From a German Dissenter’s Diary Comes a Sense of What Ordinary Germans Knew about the Holocaust

Jan. 16 2018

In 1939, Friedrich Kellner, a German opponent of Hitler, began to document his impressions of the Nazi regime and its crimes. The resulting diary was published in German in 2011, and will soon become available in English. Among other things, the text offers evidence of what ordinary citizens of the Third Reich knew about their government’s activities. Matt Lebovic writes:

Kellner . . . wrote 676 entries [in the diary], drawing from numerous sources and a formidable knowledge of history. . . . Some of Kellner’s information came from sources that were widely available, including the Nazi-party broadsheet and illegal radio broadcasts. To gather other [information], Kellner questioned people and sifted through gossip, attaching more than 500 newspaper clippings along the way. A potent sense of anger fills Kellner’s diary, directed not only at the Nazis but also [at] his fellow citizens and the world for allowing Hitler to rise.

As the Nazis spread terror across Europe, Kellner documented atrocities the regime sought to hide. To put current events in context for future readers, he made pointed references to Hitler’s tome Mein Kampf, on which he was an expert. Among other crimes, he wrote about the “mercy killings” of disabled Germans at Hadamar and “retribution” killings carried out against civilians in occupied countries.

Kellner’s accounts of the Holocaust were concise, including his report on an early Jewish “action” in Poland. “A solider on leave [in the small central German town where Kellner lived] said he personally witnessed a terrible atrocity in the occupied part of Poland,” wrote Kellner in 1941. “He watched as naked Jewish men and women were placed in front of a long deep ditch and, upon the order of the SS, were shot by Ukrainians in the back of their heads, and they fell into the ditch. Then the ditch was filled in as screams kept coming from it.”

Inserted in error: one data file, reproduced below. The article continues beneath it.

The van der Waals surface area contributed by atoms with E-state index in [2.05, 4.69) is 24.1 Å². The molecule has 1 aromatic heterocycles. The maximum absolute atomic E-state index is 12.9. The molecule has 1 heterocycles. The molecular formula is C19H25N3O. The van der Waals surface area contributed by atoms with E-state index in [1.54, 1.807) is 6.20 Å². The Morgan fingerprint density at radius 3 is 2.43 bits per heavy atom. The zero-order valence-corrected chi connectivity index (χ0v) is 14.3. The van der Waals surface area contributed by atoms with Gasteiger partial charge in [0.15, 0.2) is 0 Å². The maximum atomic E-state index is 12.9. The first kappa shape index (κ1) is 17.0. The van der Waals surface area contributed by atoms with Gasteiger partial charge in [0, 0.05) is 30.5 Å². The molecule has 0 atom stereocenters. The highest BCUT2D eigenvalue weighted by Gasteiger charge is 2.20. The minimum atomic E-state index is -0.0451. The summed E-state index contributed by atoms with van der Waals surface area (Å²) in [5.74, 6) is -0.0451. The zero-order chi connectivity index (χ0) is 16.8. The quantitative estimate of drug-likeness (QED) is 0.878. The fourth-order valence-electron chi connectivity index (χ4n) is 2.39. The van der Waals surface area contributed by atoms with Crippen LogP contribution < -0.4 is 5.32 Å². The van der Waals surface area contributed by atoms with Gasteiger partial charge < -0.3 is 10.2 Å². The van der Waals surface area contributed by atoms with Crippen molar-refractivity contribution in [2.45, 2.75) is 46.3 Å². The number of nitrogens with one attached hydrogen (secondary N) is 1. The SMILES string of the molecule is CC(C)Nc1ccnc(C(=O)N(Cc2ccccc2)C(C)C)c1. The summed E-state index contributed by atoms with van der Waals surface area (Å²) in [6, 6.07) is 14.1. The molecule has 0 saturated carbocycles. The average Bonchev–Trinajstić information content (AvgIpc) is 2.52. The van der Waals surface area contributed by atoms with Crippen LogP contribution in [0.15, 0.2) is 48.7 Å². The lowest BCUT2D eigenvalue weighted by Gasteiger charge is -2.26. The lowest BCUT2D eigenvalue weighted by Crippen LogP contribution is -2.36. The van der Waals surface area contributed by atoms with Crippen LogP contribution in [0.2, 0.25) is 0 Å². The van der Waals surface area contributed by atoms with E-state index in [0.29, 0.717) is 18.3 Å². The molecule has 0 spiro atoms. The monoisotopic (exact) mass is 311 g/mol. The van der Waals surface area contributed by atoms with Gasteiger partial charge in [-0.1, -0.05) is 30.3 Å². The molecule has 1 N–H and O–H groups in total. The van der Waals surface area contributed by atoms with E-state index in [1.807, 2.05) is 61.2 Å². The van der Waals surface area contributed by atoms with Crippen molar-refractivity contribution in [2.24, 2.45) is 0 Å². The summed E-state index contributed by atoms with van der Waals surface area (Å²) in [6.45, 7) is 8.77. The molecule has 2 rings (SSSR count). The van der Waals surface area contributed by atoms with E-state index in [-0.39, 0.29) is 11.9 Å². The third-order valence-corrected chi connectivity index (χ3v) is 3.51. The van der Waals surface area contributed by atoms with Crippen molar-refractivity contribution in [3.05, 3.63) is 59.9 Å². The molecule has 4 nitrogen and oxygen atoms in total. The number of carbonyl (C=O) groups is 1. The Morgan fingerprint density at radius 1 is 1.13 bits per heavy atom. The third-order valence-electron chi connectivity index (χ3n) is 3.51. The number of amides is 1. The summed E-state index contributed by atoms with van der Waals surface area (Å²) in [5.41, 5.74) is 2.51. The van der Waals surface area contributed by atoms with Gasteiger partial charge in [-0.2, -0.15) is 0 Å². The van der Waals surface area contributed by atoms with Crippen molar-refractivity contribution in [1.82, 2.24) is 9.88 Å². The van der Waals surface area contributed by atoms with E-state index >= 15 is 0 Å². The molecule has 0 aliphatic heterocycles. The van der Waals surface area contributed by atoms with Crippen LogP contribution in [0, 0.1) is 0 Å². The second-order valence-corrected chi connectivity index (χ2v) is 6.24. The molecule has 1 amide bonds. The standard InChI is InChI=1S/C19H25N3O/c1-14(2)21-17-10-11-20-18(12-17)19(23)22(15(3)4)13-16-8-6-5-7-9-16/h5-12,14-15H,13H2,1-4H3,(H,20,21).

A few weeks later, Kellner wrote about “Jews being transported somewhere” and “treated worse than animals” along the way. In another entry, he reported on the deportation of specific Jewish families from his town.

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More about: Germany, History & Ideas, Holocaust, Nazism

No, Israelis and Palestinians Can’t Simply Sit Down and Solve the “Israel-Palestinian Conflict”

Jan. 17 2019

By “zooming out” from the blinkered perspective with which most Westerners see the affairs of the Jewish state, argues Matti Friedman, one can begin to see things the way Israelis do:

Many [in Israel] believe that an agreement signed by a Western-backed Palestinian leader in the West Bank won’t end the conflict, because it will wind up creating not a state but a power vacuum destined to be filled by intra-Muslim chaos, or Iranian proxies, or some combination of both. That’s exactly what has happened . . . in Gaza, Lebanon, Syria, and Iraq. One of Israel’s nightmares is that the fragile monarchy in Jordan could follow its neighbors . . . into dissolution and into Iran’s orbit, which would mean that if Israel doesn’t hold the West Bank, an Iranian tank will be able to drive directly from Tehran to the outskirts of Tel Aviv. . . .

In the “Israeli-Palestinian” framing, with all other regional components obscured, an Israeli withdrawal in the West Bank seems like a good idea—“like a real-estate deal,” in President Trump’s formulation—if not a moral imperative. And if the regional context were peace, as it was in Northern Ireland, for example, a power vacuum could indeed be filled by calm.

But anyone using a wider lens sees that the actual context here is a complex, multifaceted war, or a set of linked wars, devastating this part of the world. The scope of this conflict is hard to grasp in fragmented news reports but easy to see if you pull out a map and look at Israel’s surroundings, from Libya through Syria and Iraq to Yemen.

The fault lines have little to do with Israel. They run between dictators and the people they’ve been oppressing for generations; between progressives and medievalists; between Sunnis and Shiites; between majority populations and minorities. If [Israel’s] small sub-war were somehow resolved, or even if Israel vanished tonight, the Middle East would remain the same volatile place it is now.

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More about: Hizballah, Iran, Israel & Zionism, Israeli-Palestinian Conflict, Middle East